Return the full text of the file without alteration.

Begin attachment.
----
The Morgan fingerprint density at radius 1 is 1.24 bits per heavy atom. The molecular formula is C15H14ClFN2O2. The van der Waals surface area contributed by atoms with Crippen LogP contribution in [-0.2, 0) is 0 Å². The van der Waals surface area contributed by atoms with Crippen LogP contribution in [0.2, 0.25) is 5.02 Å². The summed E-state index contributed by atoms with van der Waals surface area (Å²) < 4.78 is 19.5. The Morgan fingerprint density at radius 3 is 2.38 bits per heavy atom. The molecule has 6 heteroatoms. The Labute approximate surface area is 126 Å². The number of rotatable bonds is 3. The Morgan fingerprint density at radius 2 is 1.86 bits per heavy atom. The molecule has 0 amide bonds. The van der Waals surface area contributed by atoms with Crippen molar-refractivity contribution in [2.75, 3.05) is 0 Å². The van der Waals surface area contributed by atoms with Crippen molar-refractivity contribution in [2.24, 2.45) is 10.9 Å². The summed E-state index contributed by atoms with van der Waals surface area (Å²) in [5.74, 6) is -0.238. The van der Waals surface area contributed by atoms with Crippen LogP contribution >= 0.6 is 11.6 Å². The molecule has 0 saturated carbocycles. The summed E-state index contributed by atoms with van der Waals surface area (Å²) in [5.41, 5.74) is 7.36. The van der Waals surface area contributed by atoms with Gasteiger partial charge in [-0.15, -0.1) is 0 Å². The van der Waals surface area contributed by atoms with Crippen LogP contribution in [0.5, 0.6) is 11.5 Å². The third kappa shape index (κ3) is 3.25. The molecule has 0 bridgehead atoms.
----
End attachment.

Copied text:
The Morgan fingerprint density at radius 1 is 1.24 bits per heavy atom. The molecular formula is C15H14ClFN2O2. The van der Waals surface area contributed by atoms with Crippen LogP contribution in [-0.2, 0) is 0 Å². The van der Waals surface area contributed by atoms with Crippen LogP contribution in [0.2, 0.25) is 5.02 Å². The summed E-state index contributed by atoms with van der Waals surface area (Å²) < 4.78 is 19.5. The Morgan fingerprint density at radius 3 is 2.38 bits per heavy atom. The molecule has 6 heteroatoms. The Labute approximate surface area is 126 Å². The number of rotatable bonds is 3. The Morgan fingerprint density at radius 2 is 1.86 bits per heavy atom. The molecule has 0 amide bonds. The van der Waals surface area contributed by atoms with Crippen molar-refractivity contribution in [2.75, 3.05) is 0 Å². The van der Waals surface area contributed by atoms with Crippen molar-refractivity contribution in [2.24, 2.45) is 10.9 Å². The summed E-state index contributed by atoms with van der Waals surface area (Å²) in [5.74, 6) is -0.238. The van der Waals surface area contributed by atoms with Crippen LogP contribution >= 0.6 is 11.6 Å². The molecule has 0 saturated carbocycles. The summed E-state index contributed by atoms with van der Waals surface area (Å²) in [5.41, 5.74) is 7.36. The van der Waals surface area contributed by atoms with Gasteiger partial charge in [-0.15, -0.1) is 0 Å². The van der Waals surface area contributed by atoms with Crippen LogP contribution in [0.5, 0.6) is 11.5 Å². The third kappa shape index (κ3) is 3.25. The molecule has 0 bridgehead atoms.